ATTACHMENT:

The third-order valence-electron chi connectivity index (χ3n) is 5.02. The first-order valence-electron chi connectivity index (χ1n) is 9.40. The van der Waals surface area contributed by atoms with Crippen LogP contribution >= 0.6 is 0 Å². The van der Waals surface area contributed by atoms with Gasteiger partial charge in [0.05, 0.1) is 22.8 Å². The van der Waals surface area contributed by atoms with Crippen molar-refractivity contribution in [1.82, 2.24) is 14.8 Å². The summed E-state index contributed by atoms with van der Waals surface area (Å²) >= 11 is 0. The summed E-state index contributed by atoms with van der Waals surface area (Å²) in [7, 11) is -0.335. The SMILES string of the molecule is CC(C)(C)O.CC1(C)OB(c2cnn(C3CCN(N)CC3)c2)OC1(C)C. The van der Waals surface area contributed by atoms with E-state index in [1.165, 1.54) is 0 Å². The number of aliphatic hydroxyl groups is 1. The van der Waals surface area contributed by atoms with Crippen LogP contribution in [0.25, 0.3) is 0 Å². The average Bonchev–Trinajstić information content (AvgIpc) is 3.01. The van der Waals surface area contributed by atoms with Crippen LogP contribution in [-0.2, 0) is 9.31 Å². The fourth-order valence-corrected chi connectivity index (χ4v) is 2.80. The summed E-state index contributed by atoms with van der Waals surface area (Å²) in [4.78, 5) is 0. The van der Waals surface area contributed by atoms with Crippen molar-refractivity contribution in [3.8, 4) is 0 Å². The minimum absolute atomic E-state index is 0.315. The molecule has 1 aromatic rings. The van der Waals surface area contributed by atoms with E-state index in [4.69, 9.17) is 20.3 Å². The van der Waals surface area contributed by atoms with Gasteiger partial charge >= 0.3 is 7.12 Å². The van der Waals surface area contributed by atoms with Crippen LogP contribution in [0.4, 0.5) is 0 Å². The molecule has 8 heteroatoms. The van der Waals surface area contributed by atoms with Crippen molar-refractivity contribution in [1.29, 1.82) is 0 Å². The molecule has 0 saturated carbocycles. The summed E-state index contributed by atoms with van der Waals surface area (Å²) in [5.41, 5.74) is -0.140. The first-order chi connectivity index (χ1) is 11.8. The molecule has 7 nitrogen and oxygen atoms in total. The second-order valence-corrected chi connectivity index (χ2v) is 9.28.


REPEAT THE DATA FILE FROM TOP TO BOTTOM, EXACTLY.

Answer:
The third-order valence-electron chi connectivity index (χ3n) is 5.02. The first-order valence-electron chi connectivity index (χ1n) is 9.40. The van der Waals surface area contributed by atoms with Crippen LogP contribution >= 0.6 is 0 Å². The van der Waals surface area contributed by atoms with Gasteiger partial charge in [0.05, 0.1) is 22.8 Å². The van der Waals surface area contributed by atoms with Crippen molar-refractivity contribution in [1.82, 2.24) is 14.8 Å². The summed E-state index contributed by atoms with van der Waals surface area (Å²) >= 11 is 0. The summed E-state index contributed by atoms with van der Waals surface area (Å²) in [7, 11) is -0.335. The SMILES string of the molecule is CC(C)(C)O.CC1(C)OB(c2cnn(C3CCN(N)CC3)c2)OC1(C)C. The van der Waals surface area contributed by atoms with E-state index in [1.165, 1.54) is 0 Å². The number of aliphatic hydroxyl groups is 1. The van der Waals surface area contributed by atoms with Crippen LogP contribution in [0.25, 0.3) is 0 Å². The average Bonchev–Trinajstić information content (AvgIpc) is 3.01. The van der Waals surface area contributed by atoms with Crippen LogP contribution in [-0.2, 0) is 9.31 Å². The fourth-order valence-corrected chi connectivity index (χ4v) is 2.80. The summed E-state index contributed by atoms with van der Waals surface area (Å²) in [4.78, 5) is 0. The van der Waals surface area contributed by atoms with Crippen molar-refractivity contribution in [3.8, 4) is 0 Å². The minimum absolute atomic E-state index is 0.315. The molecule has 1 aromatic rings. The van der Waals surface area contributed by atoms with E-state index in [4.69, 9.17) is 20.3 Å². The van der Waals surface area contributed by atoms with Gasteiger partial charge >= 0.3 is 7.12 Å². The van der Waals surface area contributed by atoms with Crippen LogP contribution in [0.4, 0.5) is 0 Å². The molecule has 8 heteroatoms. The van der Waals surface area contributed by atoms with Crippen molar-refractivity contribution in [1.29, 1.82) is 0 Å². The molecule has 0 saturated carbocycles. The summed E-state index contributed by atoms with van der Waals surface area (Å²) in [5.41, 5.74) is -0.140. The first-order chi connectivity index (χ1) is 11.8. The molecule has 7 nitrogen and oxygen atoms in total. The second-order valence-corrected chi connectivity index (χ2v) is 9.28.